4. Device Compatibility: The efficiency of Bluetooth can also depend on the quality and compatibility of your Bluetooth accessories. Newer devices often use more efficient Bluetooth versions, while older ones might be less optimized.

That said, you could estimate more precisely how much battery a Bluetooth connection is using. We know that a Bluetooth connection is using less than 100mW of power, that’s the maximum power usage with the latest Bluetooth 5 version.

If you are listening to music during 10 hours, your iPhone will continuously send data to your AirPod using Bluetooth, and therefore will use 100mWH each hour, so 1 WH for 10 hours of music. The battery capacity of an iPhone 15 is about 13WH. 

It means that listening to music with AirPods for 10 hours will use 7.6% of battery life.

Some other Bluetooth accessories, such as Bluetooth Remote Shutters and other camera accessories for iPhone are barely using any battery life.

Tips to Maximize Battery Life with Bluetooth

Now that you have a more precise idea of the impact of Bluetooth on iPhone battery life, let's see how to use it wisely to improve your iPhone’s battery life:

  1. Turn It Off When Not in Use: The simplest way to save battery is to turn off Bluetooth when you're not using it. You can do this by going to "Settings" > "Bluetooth" and toggling it off. But as you will lose many important features, I do not recommend doing this.
  2. Limit Connected Devices: Only connect to Bluetooth devices that you're actively using. Disconnect or forget devices that you no longer use regularly. Don’t stay connected to your Bluetooth printer if you are not printing anything.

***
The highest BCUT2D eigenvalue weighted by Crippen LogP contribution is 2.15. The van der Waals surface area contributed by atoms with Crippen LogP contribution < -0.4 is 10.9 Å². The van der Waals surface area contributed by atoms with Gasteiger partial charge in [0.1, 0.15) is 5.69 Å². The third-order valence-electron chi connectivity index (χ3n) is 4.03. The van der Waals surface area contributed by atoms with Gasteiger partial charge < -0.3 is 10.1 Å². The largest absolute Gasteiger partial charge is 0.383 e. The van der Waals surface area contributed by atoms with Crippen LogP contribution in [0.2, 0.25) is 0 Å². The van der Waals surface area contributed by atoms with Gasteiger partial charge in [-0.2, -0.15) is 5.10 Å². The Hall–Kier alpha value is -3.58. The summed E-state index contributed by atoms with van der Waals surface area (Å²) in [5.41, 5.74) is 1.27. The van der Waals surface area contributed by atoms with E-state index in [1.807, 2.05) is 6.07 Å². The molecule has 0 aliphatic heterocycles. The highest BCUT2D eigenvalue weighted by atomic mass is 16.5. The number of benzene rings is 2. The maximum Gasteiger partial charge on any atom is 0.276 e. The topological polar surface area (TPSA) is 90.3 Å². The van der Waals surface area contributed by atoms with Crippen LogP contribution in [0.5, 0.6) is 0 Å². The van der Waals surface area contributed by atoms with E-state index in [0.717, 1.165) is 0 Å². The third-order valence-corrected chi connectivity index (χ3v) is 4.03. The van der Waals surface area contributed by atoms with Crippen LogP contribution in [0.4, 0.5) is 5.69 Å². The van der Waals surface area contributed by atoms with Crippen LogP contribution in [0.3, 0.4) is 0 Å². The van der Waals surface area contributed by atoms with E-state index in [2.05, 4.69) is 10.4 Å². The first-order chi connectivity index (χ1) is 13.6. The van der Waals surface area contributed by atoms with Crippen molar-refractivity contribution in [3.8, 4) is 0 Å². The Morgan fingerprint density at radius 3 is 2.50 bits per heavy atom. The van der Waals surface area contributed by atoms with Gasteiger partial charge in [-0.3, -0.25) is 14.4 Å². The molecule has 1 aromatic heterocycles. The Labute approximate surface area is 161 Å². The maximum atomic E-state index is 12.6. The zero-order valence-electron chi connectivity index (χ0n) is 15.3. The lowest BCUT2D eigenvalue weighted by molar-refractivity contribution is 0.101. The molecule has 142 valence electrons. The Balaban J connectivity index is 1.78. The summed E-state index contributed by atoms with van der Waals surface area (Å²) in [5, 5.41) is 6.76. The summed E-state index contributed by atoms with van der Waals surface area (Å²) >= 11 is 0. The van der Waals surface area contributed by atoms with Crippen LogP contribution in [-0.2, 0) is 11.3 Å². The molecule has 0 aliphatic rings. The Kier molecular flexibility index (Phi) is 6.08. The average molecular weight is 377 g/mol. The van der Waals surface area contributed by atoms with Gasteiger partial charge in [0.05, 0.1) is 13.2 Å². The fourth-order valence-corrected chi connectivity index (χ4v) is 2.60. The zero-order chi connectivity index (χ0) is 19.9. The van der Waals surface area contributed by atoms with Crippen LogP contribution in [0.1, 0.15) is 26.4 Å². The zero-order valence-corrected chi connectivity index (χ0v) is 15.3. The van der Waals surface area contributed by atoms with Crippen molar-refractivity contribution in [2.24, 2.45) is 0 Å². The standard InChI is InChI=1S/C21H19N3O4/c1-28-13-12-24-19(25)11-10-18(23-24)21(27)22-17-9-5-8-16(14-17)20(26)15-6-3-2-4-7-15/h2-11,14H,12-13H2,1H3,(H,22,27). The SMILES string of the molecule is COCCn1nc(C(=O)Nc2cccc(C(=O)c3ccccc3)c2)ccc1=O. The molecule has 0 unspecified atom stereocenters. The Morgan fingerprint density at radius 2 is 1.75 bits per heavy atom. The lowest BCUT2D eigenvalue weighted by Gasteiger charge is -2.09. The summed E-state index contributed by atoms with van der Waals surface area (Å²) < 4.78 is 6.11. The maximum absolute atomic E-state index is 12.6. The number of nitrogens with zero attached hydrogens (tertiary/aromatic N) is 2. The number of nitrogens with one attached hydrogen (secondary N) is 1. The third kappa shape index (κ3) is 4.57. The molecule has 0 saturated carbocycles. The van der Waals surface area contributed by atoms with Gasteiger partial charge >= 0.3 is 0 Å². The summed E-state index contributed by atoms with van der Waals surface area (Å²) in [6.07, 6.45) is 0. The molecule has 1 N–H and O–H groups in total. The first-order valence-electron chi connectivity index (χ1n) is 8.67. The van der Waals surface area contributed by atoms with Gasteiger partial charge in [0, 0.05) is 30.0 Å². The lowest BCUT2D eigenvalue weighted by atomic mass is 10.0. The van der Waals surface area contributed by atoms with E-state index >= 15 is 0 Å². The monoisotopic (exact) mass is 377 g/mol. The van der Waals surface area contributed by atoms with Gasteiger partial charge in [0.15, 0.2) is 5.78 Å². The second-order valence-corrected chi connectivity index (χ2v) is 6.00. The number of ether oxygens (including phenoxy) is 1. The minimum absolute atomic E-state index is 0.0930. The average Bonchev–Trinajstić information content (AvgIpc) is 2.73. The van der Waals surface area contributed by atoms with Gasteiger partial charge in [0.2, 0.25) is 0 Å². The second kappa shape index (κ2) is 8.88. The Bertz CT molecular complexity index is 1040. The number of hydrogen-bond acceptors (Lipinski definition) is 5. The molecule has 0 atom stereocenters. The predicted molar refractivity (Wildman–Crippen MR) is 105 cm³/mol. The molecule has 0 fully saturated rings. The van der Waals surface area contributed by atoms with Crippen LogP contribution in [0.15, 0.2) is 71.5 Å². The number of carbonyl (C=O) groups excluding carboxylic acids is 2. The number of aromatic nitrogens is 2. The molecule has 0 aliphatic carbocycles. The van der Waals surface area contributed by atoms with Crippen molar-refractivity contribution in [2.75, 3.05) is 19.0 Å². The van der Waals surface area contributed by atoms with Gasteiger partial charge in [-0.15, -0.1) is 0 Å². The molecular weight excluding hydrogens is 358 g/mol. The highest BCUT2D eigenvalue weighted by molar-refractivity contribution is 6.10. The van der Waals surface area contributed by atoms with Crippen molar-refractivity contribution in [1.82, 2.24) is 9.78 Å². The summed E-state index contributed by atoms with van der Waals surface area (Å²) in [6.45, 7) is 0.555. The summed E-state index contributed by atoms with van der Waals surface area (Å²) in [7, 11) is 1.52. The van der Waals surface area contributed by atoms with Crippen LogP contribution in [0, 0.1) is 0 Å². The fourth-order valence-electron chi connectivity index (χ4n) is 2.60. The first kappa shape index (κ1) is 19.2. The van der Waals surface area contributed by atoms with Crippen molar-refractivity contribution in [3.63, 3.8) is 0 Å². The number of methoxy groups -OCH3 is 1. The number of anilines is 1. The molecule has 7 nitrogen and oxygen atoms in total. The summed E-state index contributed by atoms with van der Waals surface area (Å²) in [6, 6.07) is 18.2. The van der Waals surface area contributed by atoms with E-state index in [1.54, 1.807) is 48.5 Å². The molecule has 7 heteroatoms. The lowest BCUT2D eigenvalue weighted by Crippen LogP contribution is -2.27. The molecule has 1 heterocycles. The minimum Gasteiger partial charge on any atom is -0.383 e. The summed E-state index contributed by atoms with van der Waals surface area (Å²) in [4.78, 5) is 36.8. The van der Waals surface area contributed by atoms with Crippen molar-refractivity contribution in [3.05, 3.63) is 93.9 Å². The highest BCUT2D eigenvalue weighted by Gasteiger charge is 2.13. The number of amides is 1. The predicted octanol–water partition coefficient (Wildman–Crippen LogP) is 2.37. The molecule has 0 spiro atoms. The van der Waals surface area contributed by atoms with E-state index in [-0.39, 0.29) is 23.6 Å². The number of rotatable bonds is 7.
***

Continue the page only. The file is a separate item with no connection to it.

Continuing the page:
3. Use Bluetooth Accessories Wisely: If you have multiple Bluetooth accessories, try not to use them all simultaneously. Connecting to just one at a time can extend your battery life.
  4. Keep Devices Close: When using Bluetooth, keep your iPhone and the connected device as close as possible to minimize the power used to maintain the connection.
  5. Check for Updates: Ensure that your iPhone and Bluetooth accessories have the latest software updates. Manufacturers often release updates that can improve energy efficiency.
  6. Optimize Apps: Some apps, like fitness or navigation apps, may use Bluetooth for tracking. Check the settings of these apps and disable Bluetooth if it's not needed.


Among all the things using power, Bluetooth's impact on your iPhone's battery life is relatively small, especially with the power-saving magic of Bluetooth Low Energy (BLE). The convenience it adds to our daily lives often outweighs the minimal power consumption.

By following some simple tips, you can ensure that Bluetooth doesn't use too much of your iPhone's battery. So go ahead, connect those headphones, wearables, and speakers without being worried, knowing that your battery life won't be too much impacted.



Maxime Levesque is a technical engineer with more than 5 years of professional experience. He is an expert in computer and phones, mostly on Apple products. Maxime is also the founder of TechBrowser.